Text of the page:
After you hit the first real hill it’s pretty constantly up and down to the turn-around. The workload isn’t burdensome—2450 ft of gain in 35 miles isn’t nothing but it isn’t a lot—and you could keep the effort down to near zero if you’re on a recovery day by turning around when the road first turns up. But I encourage you not to—the woods in the last couple of miles before the turn-around are exceptionally beautiful.

Shortening the route: Start at Letz Creek Road. This saves 10 miles of pleasant but fairly domesticated riding. There is no turn-out on Siuslaw River Rd. but there is shoulder parking on LCR if you look for it.

Adding miles: Literally, just go anywhere. Siuslaw River Road continues west from our turn-around, all the way to Hwy 126, which was a traffic nightmare the last time I saw it. At our turn-around point you’re actually on the route of our Gardiner to Eugene ride, which will let you ride west all the way to the sea if you ride it backwards. Wolf Creek Road heads north back into the Southwest o’ Eugene road network from our turn-around, so take it if you’re looking for a loop.

Siuslaw River Road

The obvious loop is Wolf Creek to Territorial Hwy back to Lorane. If you’ve got more legs, keep going north when Wolf Creek dead-ends at Territorial Hwy by jogging over to Crow and working your way east by any number of routes, then come south on Lorane Hwy.

I actually don’t recommend that you follow that route, because I think Wolf Creek, Crow, and the roads immediately surrounding them are fairly dull. Instead, I recommend you ride Siuslaw Rd. out and back, then follow this prettier route from Lorane north:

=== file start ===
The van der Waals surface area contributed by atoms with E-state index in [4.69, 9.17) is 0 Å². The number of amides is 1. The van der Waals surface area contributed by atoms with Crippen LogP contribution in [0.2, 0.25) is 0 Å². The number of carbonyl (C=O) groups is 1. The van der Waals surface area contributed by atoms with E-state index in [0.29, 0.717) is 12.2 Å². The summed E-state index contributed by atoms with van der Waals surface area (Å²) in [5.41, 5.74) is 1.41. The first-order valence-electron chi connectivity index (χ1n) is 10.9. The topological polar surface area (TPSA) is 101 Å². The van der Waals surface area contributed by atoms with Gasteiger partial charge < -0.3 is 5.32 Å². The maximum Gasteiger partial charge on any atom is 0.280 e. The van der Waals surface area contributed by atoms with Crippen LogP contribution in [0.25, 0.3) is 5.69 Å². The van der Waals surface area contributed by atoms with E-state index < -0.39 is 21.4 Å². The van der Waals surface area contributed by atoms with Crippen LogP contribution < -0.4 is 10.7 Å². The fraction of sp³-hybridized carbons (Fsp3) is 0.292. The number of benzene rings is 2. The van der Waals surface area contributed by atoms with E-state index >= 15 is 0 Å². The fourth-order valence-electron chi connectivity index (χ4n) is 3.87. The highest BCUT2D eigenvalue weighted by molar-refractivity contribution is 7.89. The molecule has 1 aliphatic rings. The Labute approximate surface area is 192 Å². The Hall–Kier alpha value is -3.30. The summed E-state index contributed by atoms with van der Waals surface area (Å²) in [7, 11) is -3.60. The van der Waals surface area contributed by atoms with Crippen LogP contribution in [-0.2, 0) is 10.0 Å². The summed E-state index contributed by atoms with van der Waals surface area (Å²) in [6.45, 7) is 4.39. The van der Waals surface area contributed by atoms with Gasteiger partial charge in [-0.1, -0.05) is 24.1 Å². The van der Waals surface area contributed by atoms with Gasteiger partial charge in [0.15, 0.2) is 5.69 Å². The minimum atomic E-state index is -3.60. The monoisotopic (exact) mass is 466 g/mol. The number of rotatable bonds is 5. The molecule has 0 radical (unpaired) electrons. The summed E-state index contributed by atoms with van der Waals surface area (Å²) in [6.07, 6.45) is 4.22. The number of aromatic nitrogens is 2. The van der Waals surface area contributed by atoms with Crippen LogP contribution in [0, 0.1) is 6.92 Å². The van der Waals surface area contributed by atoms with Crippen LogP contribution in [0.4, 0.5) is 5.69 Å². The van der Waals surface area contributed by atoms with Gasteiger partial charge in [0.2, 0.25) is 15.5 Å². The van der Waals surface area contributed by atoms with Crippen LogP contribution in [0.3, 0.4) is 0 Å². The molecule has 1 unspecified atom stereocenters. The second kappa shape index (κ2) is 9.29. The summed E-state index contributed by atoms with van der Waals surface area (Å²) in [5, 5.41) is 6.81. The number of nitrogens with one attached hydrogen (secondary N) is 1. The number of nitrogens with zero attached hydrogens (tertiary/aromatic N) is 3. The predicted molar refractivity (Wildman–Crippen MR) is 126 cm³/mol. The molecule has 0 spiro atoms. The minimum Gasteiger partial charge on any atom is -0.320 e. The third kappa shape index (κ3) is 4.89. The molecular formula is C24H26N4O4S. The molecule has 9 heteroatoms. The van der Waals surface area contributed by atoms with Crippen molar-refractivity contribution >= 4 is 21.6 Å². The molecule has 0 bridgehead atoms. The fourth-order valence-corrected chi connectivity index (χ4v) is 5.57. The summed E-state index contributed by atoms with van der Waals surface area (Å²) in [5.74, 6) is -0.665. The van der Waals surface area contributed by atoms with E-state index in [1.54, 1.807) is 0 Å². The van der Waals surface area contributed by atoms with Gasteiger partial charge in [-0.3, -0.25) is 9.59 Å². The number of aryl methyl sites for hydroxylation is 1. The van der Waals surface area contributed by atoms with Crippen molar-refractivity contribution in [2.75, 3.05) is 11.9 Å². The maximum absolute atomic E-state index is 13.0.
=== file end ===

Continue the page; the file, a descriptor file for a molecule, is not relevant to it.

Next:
Whatever your route, try to incorporate McBeth Rd. and Fox Hollow Rd. north to south, a beautiful climb (up McBeth) and ripping descent (down Fox Hollow) that will be the high point of your loop.

Even on the side of the road away from the maples, the Siuslaw River woods are beautiful

Burnt Mountain Road/Tioga Creek Road

Distance: 49 miles out and back
Elevation gain: 6640 ft

This ride is very much a matter of taste. It may be one of your favorite rides, ever. You may hate it. It all depends on how much you value isolation, pristine forest, sketchy road surface, and serious elevation gain. It’s one of the hardest rides in Bestrides—roughly 12 miles of tough climbing, not counting the rollers, and a total vert of 6640 ft.

This ride is for people who like to get off the grid. As in, no cell service. No road signs, at all, of any kind. No people, no buildings, no fences, no foot paths, no trail heads, no no trespassing signs, no private property signs, not even turn-outs. I encountered vehicles 4 times in 48 miles. If it weren’t for the pavement under you, you’d swear no one had ever been there. Needless to say, there is no opportunity for reprovisioning. So be self-sufficient, and tell someone where you’re riding.

Burnt Mountain Road is small

It’s 48 miles of basically one-lane road through dense woods varying from pretty to stunning, punctuated by a couple of clear-cuts you will welcome for the vistas they provide. The pavement is OK to poor—never terrible but always noticeable—which is the ride’s Achilles heel. Expect to ride slowly, savoring the solitude and the beauty and picking your way around the problem spots. It’s not a pain at slow speeds, but you can’t bomb the descents. This isn’t a “whee” sort of ride. You need a hiking mentality.

And remember, Oregon back back roads are there to facilitate logging. Oregon didn’t get the memo about how the logging industry is dead. There is the occasional clear-cut on this ride, and those clear-cut logs have to get down that road somehow. They are either actively logging in the area or they aren’t. They weren’t when I was there, and the place was as unpopulated as the moon. If they are logging, obviously it’s different.